Virtual Painter 5
Feature: P+A America has taken over the Virtual Painter plugin
Digital photography is bursting in popularity. The graphics field which was limping along after the 2000 bust has taken off in the past two years. 3D graphics and gaming has helped to pull the field along, but it is digital images and what to do with them - presentations, calendars, albums, etc which have built up a vigorous cottage industry. Finally, photofinishing, how to take a digital image and make it look better, has exploded in interest.
Virtual Painter 5 is both a standalone program and an Adobe plugin that allows users to add
For users familiar with earlier versions of Virtual Painter, the single most dramatic change is the improvement in the quality of each of the 16 stylings. In the previous edition, this reviewer found himself using 5 of the stylings 80% of the time (Watercolor, Oil Painting, Airbrush, Gouache, and Impasto) and virtually ignoring 4 other stylings (Rectangles, Triangles, Embroidery, SilkScreening). So the first thing I did when I loaded up Virtual Painter 5, was to try out my 4 old nemeses and see if I could safely ignore them again.
Surprise! The new High Definition paint stylings are so good, that I can no longer ignore any of the 16 paint styling - they are now all brought into play. Yes, even Embroidery and Triangles. Virtual Painter 5 has improved the quality of its final rendering in 3 ways. First, the attention to details in all the stylings has been improved greatly. For example, before one could detect a block effect when applying the material setting, so the image sometimes, looked like it had been rubber stamped with the material backing - no longer. Second, Virtual Painter 5 calls their new scaling capabilities Dynamic Scaling - and it really does make a difference on images from 500x300 pixels to 5000x3000 pixels. Big images used to get "washed out".
Finally the Focus and Deformation sliders now work more predictably with the drawn focus rings in Adjust mode. The overall result is as noted at the beginning of this review - more of the 16 stylings come into play for potential use than ever before.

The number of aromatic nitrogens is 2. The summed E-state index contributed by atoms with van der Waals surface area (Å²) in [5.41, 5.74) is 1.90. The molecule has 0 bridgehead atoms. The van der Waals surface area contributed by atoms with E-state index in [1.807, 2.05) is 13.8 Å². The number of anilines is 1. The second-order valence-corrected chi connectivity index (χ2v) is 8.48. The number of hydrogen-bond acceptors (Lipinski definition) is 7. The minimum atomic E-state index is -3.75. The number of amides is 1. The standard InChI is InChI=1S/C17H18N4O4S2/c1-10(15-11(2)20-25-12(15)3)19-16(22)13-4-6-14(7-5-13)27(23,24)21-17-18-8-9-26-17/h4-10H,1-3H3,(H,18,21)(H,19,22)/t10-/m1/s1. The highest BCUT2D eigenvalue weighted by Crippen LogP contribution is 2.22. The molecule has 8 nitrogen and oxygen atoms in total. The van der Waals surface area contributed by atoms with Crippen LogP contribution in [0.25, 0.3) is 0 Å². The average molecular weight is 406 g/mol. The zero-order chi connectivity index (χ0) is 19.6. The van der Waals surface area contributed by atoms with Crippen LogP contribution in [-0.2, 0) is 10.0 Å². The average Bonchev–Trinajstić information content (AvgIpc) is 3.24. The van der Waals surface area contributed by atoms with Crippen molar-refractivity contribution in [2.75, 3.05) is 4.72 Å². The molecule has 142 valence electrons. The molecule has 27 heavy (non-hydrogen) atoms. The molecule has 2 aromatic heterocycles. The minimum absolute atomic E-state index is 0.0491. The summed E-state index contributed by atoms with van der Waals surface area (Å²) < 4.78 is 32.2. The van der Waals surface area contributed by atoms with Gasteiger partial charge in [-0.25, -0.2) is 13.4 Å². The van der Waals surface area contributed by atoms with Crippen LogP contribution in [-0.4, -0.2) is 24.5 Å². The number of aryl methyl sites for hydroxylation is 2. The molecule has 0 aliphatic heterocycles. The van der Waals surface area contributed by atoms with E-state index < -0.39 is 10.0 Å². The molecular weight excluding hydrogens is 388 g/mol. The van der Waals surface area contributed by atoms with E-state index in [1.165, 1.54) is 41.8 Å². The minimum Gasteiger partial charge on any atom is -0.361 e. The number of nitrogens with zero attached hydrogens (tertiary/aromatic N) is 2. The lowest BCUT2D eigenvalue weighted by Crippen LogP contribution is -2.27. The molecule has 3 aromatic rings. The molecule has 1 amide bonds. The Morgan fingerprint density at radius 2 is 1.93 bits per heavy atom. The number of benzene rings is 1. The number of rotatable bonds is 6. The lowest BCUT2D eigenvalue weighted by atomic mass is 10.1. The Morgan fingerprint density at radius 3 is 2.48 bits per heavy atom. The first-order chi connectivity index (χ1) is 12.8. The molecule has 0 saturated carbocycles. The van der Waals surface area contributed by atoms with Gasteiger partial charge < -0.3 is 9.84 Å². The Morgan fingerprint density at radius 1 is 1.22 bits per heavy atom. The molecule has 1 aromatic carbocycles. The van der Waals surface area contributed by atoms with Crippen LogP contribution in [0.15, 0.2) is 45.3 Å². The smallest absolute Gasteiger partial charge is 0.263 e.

How to use Virtual Painter 5
Virtual Painter 5 can be used in standalone mode and that is one of the simplest and most effective ways to learn the ins and out of the program quickly. Just run Virtual Painter 5 from your desktop. The included User Guide and online Help systems are both quite helpful and will gets users started quickly and effectively. Apply the different stylings and get used to how the controls work.
Finally, Virtual Painter 5 stylings work well with other filters. I use Photoshop's Spatter and Dry Cut Filter in a second run over portions of a Virtual Painter 5 stylized image to either soften effects or bring out the stylings. Really the sky is the limit here.
Two peeves with Virtual Painter persist. First, with directional stylings like Pastels(Saplet) and Color Pencil(Plince) where stroke direction is so very important - I have no control. In contrast Xaos Paint Alchemy allows me control on the direction of strokes and the random variations from that basic direction. Second, there are times I would love to put colored daubs or strokes on the canvas before applying Virtual Painter 5. True, I can do it right now but I have to back out of the plugin, apply the strokes, and then go back in - cumbersome.
Virtual Painter was the first plugin I used to try to achieve a painterly style to my pictures. It was quite a revelation. First, images that were basically good but slightly out of focus or had some blemishes and therefore were confined to the scrap heap - they suddenly had new life. In addition, to get very close to the Painterly look I wanted and then doing the finishing work in Corel Painter IX or Right Hemisphere DeepPaint was a huge savings in time. Finally, some of the renderings by Virtual Painter 5 are so fine they need no justification.
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